As part of the rout, the market structure of both oil benchmarks shifted in ways that reflect dwindling supply concerns. Crude had come close to record highs this year as Russia’s invasion of Ukraine added to those concerns.
China, which sources say is looking to slow crude imports from some exporters, has seen a rise in COVID-19 cases while hopes for less aggressive U.S. rate hikes have been dented by remarks from some Federal Reserve officials this week.
“As things stand, bullish price drivers are in short supply,” said Stephen Brennock of oil broker PVM. “Yet with the EU embargo on Russian crude less than three weeks away, oil prices could still end the year with a bang.”
Brent crude was down $3.17, or 3.5%, at $86.61 a barrel by 1445 GMT, having touched its lowest since Sept. 28 at $85.80. U.S. West Texas Intermediate (WTI) crude was down $3.67, or 4.5%, at $77.97.
Both benchmarks are heading for a second weekly loss, with Brent on track for a more than 9% decline.
In a sign of easing concern about supply, the nearby WTI contract moved to a discount to the second month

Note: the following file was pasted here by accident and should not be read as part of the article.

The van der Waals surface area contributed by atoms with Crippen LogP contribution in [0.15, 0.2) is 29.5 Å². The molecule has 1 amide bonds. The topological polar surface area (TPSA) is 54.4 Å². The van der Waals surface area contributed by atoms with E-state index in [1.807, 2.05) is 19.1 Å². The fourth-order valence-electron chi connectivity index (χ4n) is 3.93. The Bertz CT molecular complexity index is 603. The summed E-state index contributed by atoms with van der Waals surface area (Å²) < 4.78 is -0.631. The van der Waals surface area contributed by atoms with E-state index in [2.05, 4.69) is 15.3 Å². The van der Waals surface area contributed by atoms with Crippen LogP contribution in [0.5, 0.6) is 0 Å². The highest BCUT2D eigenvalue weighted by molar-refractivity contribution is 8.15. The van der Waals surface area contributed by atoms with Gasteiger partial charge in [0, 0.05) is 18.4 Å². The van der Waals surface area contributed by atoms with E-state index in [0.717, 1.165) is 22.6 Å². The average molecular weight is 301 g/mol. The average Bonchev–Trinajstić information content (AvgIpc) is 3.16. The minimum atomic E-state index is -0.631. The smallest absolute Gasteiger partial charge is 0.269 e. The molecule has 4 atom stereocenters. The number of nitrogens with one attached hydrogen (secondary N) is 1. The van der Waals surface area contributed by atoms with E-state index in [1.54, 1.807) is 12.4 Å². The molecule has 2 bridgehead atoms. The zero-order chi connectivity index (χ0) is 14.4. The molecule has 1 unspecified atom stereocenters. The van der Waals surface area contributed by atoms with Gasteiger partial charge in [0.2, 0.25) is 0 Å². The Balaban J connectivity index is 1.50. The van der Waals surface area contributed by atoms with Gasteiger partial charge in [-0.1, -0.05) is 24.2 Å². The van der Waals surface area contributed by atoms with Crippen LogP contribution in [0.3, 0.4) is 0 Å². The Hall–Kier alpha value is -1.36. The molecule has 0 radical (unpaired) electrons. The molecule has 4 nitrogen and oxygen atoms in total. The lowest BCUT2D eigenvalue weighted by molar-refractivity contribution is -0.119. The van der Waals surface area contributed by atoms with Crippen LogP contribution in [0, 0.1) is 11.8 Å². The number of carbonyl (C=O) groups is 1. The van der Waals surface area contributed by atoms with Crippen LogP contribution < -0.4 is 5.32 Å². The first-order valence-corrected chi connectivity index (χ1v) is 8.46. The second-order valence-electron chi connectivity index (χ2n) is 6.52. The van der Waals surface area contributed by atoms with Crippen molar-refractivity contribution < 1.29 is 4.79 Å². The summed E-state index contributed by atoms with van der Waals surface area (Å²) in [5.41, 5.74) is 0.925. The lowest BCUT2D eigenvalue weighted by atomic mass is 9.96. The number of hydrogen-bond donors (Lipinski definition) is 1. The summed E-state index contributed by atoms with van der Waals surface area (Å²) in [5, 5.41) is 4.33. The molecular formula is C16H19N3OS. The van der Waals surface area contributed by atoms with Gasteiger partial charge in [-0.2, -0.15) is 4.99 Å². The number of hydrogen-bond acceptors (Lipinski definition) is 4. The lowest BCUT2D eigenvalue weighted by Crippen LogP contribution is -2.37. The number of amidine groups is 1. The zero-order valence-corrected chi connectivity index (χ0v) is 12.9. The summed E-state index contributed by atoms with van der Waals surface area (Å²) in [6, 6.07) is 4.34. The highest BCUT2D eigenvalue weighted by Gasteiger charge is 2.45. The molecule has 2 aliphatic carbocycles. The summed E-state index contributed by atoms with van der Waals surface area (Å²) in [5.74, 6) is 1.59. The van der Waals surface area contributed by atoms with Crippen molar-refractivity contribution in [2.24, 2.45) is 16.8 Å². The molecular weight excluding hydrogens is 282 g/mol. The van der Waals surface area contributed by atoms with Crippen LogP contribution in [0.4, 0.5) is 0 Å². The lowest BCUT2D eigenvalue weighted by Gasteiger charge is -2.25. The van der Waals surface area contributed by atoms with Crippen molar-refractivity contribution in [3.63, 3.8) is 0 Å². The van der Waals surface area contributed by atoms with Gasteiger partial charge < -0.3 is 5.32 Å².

Brent was still in the opposite structure, backwardation, though the premium of nearby Brent over barrels loading in six months
Recession concerns have dominated this week, even with the European Union’s ban on Russian crude looming on Dec. 5 and a tightening of supply by the Organization of the Petroleum Exporting Countries (OPEC) and its allies, together known as OPEC+.
“On the demand side, there are concerns about an economic slowdown,” said Avatrade’s Naeem Aslam. “The path of least resistance seems skewed to the downside.”
The Fed is expected to raise rates by a smaller 50 basis points (bps) at its Dec. 13-14 policy meeting after four consecutive 75 bps hikes, a Reuters poll showed.
OPEC+, which began a new round of supply cuts in November, holds a policy meeting on Dec. 4. (Additional reporting by Sonali Paul in Melbourne and Muyu Xu in Singapore Editing by Mark Potter, Louise Heavens and David Goodman )
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